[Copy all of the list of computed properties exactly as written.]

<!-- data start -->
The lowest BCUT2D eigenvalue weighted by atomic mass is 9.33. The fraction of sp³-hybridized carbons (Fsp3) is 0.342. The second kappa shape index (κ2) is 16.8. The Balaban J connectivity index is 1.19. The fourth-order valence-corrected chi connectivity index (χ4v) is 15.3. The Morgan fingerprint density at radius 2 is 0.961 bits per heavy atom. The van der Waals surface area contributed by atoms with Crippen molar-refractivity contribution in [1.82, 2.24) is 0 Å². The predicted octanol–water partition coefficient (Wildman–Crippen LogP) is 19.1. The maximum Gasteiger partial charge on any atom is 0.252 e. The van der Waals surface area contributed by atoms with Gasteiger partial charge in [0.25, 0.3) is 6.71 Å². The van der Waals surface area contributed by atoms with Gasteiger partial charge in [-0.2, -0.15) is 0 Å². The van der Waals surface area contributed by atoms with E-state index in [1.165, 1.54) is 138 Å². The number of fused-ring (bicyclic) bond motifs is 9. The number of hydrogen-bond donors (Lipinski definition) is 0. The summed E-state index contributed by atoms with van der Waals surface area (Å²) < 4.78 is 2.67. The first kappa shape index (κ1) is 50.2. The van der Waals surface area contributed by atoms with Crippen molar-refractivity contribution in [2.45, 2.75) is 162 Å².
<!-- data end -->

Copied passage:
The lowest BCUT2D eigenvalue weighted by atomic mass is 9.33. The fraction of sp³-hybridized carbons (Fsp3) is 0.342. The second kappa shape index (κ2) is 16.8. The Balaban J connectivity index is 1.19. The fourth-order valence-corrected chi connectivity index (χ4v) is 15.3. The Morgan fingerprint density at radius 2 is 0.961 bits per heavy atom. The van der Waals surface area contributed by atoms with Crippen molar-refractivity contribution in [1.82, 2.24) is 0 Å². The predicted octanol–water partition coefficient (Wildman–Crippen LogP) is 19.1. The maximum Gasteiger partial charge on any atom is 0.252 e. The van der Waals surface area contributed by atoms with Gasteiger partial charge in [0.25, 0.3) is 6.71 Å². The van der Waals surface area contributed by atoms with Gasteiger partial charge in [-0.2, -0.15) is 0 Å². The van der Waals surface area contributed by atoms with E-state index in [1.165, 1.54) is 138 Å². The number of fused-ring (bicyclic) bond motifs is 9. The number of hydrogen-bond donors (Lipinski definition) is 0. The summed E-state index contributed by atoms with van der Waals surface area (Å²) < 4.78 is 2.67. The first kappa shape index (κ1) is 50.2. The van der Waals surface area contributed by atoms with Crippen molar-refractivity contribution in [2.45, 2.75) is 162 Å².